If you have a loved one who has been diagnosed with Alzheimer’s disease, then you know how hard basic day-to-day functioning can be for them—and for you. Caring for a loved one with Alzheimer’s can be a full-time job, but there are a few tips that can help you care for your loved one with dignity, patience, love and a healthy frame of mind.
Don’t Be Ashamed to Get Professional Help
You don’t have to become the sole full-time caretaker for your loved one. Look into long-term care (LTC) for assistance. Start by reading reviews so you can be sure you’re getting coverage that’s comprehensive and affordable enough to suit your needs. Insurance can make the difference between being able to afford professional assistance and having no choice but to rely on friends and family.
Even if you still play an active role in caring for your loved one, you need time off—to work, to run errands, to enjoy the company of other friends and family or just to rest. Long-term care can involve hiring multiple professionals to care for your loved one in shifts when you’re away; it can also involve moving your loved one into a full-time care facility.
Turn to Friends and Family
You may be able to rely on friends and family to help with your loved one when your professional aides aren’t available. When someone you trust hears of your situation and says they’d like to help, take them up on it. Ways friends and family can help include:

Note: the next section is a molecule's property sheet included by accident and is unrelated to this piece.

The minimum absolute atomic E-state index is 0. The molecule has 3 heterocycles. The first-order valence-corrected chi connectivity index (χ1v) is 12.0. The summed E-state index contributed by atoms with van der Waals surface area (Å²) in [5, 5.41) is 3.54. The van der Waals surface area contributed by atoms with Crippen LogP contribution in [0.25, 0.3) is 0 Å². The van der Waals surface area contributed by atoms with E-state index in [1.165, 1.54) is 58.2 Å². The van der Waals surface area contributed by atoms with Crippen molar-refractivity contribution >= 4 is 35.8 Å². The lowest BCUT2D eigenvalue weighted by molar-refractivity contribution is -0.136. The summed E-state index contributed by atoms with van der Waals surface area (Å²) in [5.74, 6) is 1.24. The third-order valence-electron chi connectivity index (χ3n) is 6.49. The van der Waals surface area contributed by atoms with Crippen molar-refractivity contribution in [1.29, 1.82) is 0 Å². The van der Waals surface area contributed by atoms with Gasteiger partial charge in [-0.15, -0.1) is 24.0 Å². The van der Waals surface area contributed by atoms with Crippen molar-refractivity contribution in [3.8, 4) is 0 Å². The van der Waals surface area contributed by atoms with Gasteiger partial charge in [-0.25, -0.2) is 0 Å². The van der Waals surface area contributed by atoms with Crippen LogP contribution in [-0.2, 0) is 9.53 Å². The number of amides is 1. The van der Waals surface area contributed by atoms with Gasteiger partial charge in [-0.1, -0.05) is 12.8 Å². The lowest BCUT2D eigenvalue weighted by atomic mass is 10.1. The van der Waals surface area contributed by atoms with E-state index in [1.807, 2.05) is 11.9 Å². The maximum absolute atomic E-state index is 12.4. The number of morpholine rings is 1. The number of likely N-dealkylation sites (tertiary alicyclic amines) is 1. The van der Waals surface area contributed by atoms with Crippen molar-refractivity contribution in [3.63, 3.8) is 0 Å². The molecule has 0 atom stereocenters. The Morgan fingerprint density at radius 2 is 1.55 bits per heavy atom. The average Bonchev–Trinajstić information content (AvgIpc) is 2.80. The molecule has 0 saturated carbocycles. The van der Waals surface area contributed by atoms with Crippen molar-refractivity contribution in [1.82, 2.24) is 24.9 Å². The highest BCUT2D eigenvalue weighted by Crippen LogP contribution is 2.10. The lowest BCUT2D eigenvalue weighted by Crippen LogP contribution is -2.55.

- Cooking a meal for you and your loved one with Alzheimer’s and bringing it over to share
- Running errands for you so you can watch your loved one
- Doing odd jobs and chores around the house
Accept Them as They Are
It can be incredibly frustrating to realize the person you knew for years is locked away inside the person you know now and will never fully surface again. Still, acting out on that frustration can make things more stressful. Here are some ways you can accept your loved one as they are, for your own well-being and your loved one’s:
- Do your best not to be offended by your loved one’s hurtful or forgetful comments. Vent to a trusted friend or family member or a professional health counselor when your loved one is not around to work through your feelings. Take breaks from your loved one if it gets too tense.
- Don’t correct your loved one’s mistaken facts. They won’t be able to process the information, and seeing you upset will just make them more scared. Let them talk about what makes them happy, even if they’re not accurate versions of the events. For example, if they remember fondly having been in a completely different career than they were, just let it go. If the mistaken fact is making them angry at you—for example, they accuse you of doing something you haven’t done—take a step back and remove yourself from the situation until they calm down.
- Don’t curtly tell them “no” when they ask for something odd. If your loved one wants to go skiing in the summer, tell them it sounds like a wonderful idea, but you would love to do something else first—like make lunch together—and wonder if they would help. Directing their focus to another task may make them forget they wanted something that’s not possible.
- Don’t force the issue of their forgotten memories. Asking them if they remember an event or person puts additional stress on them, especially if they see your frustration if they don’t clearly remember. Instead, tell them what they’ve forgotten in a jovial manner. Show them pictures and tell them about people and events that will make them happy. Don’t argue with them if they don’t believe you; drop the topic before they become too upset.
Image from Flickr’s Creative Commons
Author Bio: Harry Jorgensen is a contributing writer and registered geriatric nurse. He recommends to his patients’ families to begin their long-term care insurance research through LTC Insurance Reviews.